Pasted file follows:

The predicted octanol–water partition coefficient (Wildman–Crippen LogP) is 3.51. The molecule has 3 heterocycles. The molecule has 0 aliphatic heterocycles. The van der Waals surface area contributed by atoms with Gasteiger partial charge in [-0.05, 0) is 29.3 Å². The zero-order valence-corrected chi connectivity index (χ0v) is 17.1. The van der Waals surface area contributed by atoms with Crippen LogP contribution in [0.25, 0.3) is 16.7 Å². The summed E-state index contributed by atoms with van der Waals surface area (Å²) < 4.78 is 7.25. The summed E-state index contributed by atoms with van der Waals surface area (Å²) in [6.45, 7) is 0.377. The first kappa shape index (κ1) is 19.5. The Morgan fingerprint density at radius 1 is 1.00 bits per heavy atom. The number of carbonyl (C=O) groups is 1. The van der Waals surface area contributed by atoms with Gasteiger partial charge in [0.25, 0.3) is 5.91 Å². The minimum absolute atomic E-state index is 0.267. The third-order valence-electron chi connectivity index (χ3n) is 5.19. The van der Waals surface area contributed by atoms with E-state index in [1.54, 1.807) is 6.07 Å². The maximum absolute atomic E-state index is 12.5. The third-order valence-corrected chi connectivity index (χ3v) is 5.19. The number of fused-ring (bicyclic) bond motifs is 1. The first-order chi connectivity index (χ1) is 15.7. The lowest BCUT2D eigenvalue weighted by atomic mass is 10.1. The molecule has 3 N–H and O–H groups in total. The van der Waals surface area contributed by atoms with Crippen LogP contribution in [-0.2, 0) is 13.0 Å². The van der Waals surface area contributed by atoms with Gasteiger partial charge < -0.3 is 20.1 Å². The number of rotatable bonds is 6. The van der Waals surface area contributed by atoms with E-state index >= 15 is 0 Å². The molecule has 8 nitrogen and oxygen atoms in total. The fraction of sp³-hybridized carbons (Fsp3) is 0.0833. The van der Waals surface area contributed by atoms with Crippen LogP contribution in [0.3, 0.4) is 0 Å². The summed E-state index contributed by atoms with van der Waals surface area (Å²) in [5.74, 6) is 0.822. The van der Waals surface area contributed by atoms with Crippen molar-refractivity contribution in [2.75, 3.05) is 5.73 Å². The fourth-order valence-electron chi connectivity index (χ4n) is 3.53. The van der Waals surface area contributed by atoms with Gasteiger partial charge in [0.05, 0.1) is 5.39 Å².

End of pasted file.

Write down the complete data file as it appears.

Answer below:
The predicted octanol–water partition coefficient (Wildman–Crippen LogP) is 3.51. The molecule has 3 heterocycles. The molecule has 0 aliphatic heterocycles. The van der Waals surface area contributed by atoms with Gasteiger partial charge in [-0.05, 0) is 29.3 Å². The zero-order valence-corrected chi connectivity index (χ0v) is 17.1. The van der Waals surface area contributed by atoms with Crippen LogP contribution in [0.25, 0.3) is 16.7 Å². The summed E-state index contributed by atoms with van der Waals surface area (Å²) < 4.78 is 7.25. The summed E-state index contributed by atoms with van der Waals surface area (Å²) in [6.45, 7) is 0.377. The first kappa shape index (κ1) is 19.5. The Morgan fingerprint density at radius 1 is 1.00 bits per heavy atom. The number of carbonyl (C=O) groups is 1. The van der Waals surface area contributed by atoms with Gasteiger partial charge in [0.25, 0.3) is 5.91 Å². The minimum absolute atomic E-state index is 0.267. The third-order valence-electron chi connectivity index (χ3n) is 5.19. The van der Waals surface area contributed by atoms with E-state index in [1.54, 1.807) is 6.07 Å². The maximum absolute atomic E-state index is 12.5. The third-order valence-corrected chi connectivity index (χ3v) is 5.19. The number of fused-ring (bicyclic) bond motifs is 1. The first-order chi connectivity index (χ1) is 15.7. The lowest BCUT2D eigenvalue weighted by atomic mass is 10.1. The molecule has 3 N–H and O–H groups in total. The van der Waals surface area contributed by atoms with Crippen LogP contribution in [-0.2, 0) is 13.0 Å². The van der Waals surface area contributed by atoms with Gasteiger partial charge < -0.3 is 20.1 Å². The number of rotatable bonds is 6. The van der Waals surface area contributed by atoms with E-state index >= 15 is 0 Å². The molecule has 8 nitrogen and oxygen atoms in total. The fraction of sp³-hybridized carbons (Fsp3) is 0.0833. The van der Waals surface area contributed by atoms with Crippen LogP contribution in [0.3, 0.4) is 0 Å². The summed E-state index contributed by atoms with van der Waals surface area (Å²) in [5.74, 6) is 0.822. The van der Waals surface area contributed by atoms with Crippen molar-refractivity contribution in [2.75, 3.05) is 5.73 Å². The fourth-order valence-electron chi connectivity index (χ4n) is 3.53. The van der Waals surface area contributed by atoms with Gasteiger partial charge in [0.05, 0.1) is 5.39 Å².